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Time to throw away our GSM phones?

The mobile phone industry is in full PR battle mode this week with the news that a computer scientist has successfully cracked the A5/1 encryption code that secures GSM mobile phone calls. In theory this means that anyone having access to appropriate snooping hardware and software, estimated by the researcher to cost under $30,000, can listen in on GSM phone calls by intercepting and decoding radio signals.

Last week at the Chaos Communication Congress in Berlin, Dr. Karsten Nohl announced that his team, a group of hackers working collaboratively to create a distributed computing cluster, had cracked the encryption code by creating an enormous, 2-terabyte “rainbow table” of hash values. In simplistic terms, the rainbow table provides a cracking program with a reverse-lookup scheme that can quickly decrypt the wireless voice data.

I’ll leave aside any prediction of who might want to use this kind of cracking technology, and where they might want to do it. In the United States GSM is used for only a fraction of communications, most notably by AT&T and T-Mobile.

GSM dominates worldwide, however, carrying the overwhelming majority of phone calls. (And if you are an iPhone user like I am, you should know that AT&T most probably sends your voice via the 2G GSM standard using A5/1 encryption, even though you are paying for presumably more secure 3G service. And if you think your iPhone data is secure… read this.)

From a computing perspective, what’s interesting about this project is that it required two types of computational acceleration. The first computing problem was the creation of the rainbow tables. This only needed to be done one time, but represented a massive computing problem. Nohl estimated that to generate these tables using a single traditional PC or server would have required many years to complete. To make this problem practical, Nohl and his collaborators set up a distributed computing system similar to the SETI@Home project in which the spare computing cycles from many different computers on the Internet were harnessed to calculate the needed tables. In some of the computers GPUs were also used to accelerate the problem, which was completed in three months of calendar time.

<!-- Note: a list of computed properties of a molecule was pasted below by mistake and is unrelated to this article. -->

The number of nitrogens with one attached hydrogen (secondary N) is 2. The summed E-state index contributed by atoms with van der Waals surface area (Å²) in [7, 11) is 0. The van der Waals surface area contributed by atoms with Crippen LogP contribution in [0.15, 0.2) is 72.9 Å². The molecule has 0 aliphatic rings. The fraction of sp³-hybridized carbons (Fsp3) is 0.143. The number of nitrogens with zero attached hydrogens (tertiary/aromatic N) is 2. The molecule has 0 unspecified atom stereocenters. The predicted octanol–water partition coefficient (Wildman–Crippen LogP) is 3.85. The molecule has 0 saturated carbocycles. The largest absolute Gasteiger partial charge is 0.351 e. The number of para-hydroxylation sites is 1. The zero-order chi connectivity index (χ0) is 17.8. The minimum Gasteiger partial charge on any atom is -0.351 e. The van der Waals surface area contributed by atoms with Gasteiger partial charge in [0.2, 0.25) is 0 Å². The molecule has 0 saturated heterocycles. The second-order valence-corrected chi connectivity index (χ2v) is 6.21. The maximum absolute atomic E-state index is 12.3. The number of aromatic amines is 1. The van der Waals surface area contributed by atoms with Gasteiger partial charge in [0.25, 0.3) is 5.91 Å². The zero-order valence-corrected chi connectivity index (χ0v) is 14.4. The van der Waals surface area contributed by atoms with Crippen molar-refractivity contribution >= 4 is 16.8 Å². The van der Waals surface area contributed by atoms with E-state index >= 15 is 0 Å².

The second computing problem occurs at the point of decryption, in whatever server or laptop PC is being used to snoop and crack the wireless signal. That problem is also computationally intensive, but with ready access to the 2-Terabyte rainbow tables the crack can be performed in minutes, or seconds if GPU and/or FPGA accelerators are added into the mix.

During his talk, Nohl stated that a person (or agency?) wanting to eavesdrop on GSM calls would currently need to spend around $100,000 on hardware in order to crack an A5/1 encrypted call in one second or less. And the hardware to use? A cluster of 64 or more FPGAs. For less money and slower cracking times (still under a minute, and under $30,000) a smaller number of FPGAs or GPUs would do the job just fine.

Slides from Nohl’s talk are here.

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Xilinx ML507 board: “Sweet!”

Ed is in geek heaven with his new ML507 board from Xilinx. This is a board designed to be a development and prototyping vehicle for all kinds of embedded applications. It’s got a PCI Express interface, video inputs and outputs, audio, network interface, all kinds of connectors. Too big to re-install the computer’s cover after installing it in a slot… but who cares?

If you are thinking about development using Xilinx FPGAs with an embedded PowerPC, then get yourself an ML507. And get a compatible C-to-hardware compiler while you’re at it.

 

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Hacking the airwaves with FPGAs

Found lurking on the web… David Hulton of Pico Computing in Seattle describes how to crack WEP, WPA and Apple FileVault with an FPGA cluster.

David Hulton – Hacking The Airwaves With FPGAs.

Be very afraid.

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